NIH approves gene use for lung cancer treatment

October 07, 1992|By Liz Bowie | Liz Bowie,Staff Writer

The National Institutes of Health has granted researchers and Genetic Therapy Inc. approval to try to treat lung cancer patients by inserting genes into their tumors.

The experimental treatment, which is expected to begin on two dozen patients at the M.D. Anderson Cancer Center in Houston, is designed to discover whether inserting a synthetic gene into patients with a certain type of cancer can slow the growth of tumors.

The Gaithersburg biotechnology company is supplying the researchers with vectors, which act as a transportation system that will allow scientists to deliver a specific gene to the correct tumor cells in the lung.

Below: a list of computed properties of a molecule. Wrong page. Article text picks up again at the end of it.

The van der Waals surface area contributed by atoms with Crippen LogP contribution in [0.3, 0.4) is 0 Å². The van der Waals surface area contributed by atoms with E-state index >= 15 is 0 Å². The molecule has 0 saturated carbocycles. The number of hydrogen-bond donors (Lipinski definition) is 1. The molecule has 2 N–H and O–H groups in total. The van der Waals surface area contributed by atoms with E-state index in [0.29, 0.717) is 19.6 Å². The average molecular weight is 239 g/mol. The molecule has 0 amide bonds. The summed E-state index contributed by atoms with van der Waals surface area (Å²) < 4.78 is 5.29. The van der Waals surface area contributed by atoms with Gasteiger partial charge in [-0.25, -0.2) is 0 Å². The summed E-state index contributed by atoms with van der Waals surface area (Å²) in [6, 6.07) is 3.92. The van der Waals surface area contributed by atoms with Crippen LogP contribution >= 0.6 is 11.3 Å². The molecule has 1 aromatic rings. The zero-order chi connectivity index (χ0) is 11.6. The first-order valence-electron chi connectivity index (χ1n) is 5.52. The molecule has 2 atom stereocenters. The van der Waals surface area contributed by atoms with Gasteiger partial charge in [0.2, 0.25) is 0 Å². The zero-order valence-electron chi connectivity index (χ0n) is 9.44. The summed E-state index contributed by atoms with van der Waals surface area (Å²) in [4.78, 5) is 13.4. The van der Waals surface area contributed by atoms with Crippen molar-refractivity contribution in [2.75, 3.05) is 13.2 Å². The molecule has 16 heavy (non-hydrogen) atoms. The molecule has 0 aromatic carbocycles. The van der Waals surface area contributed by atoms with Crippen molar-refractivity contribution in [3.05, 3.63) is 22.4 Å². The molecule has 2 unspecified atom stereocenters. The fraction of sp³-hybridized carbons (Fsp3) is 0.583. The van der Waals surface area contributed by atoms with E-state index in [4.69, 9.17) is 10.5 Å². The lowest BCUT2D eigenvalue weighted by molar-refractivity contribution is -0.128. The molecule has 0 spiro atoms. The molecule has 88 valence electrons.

In some patients, researchers will put a so-called "anti-sense" gene, which is a man-made mirror image of a strand of ribonucleic acid (RNA), into the vector. They then inject these vectors into the lung cancer cells. Researchers hope the anti-sense genes will bind to the cancer-causing genes and prevent the cells from dividing too rapidly.

The study, approved by the Recombinant DNA Advisory Committee of the NIH, still requires approval from the U.S. Food and Drug Administration.

Genetic Therapy is involved in 15 separate tests involving gene therapy in humans. Gene therapy, which has only been used in experimental studies, is the insertion of a gene to cure or treat an illness. Genes contain the blueprint for human life.

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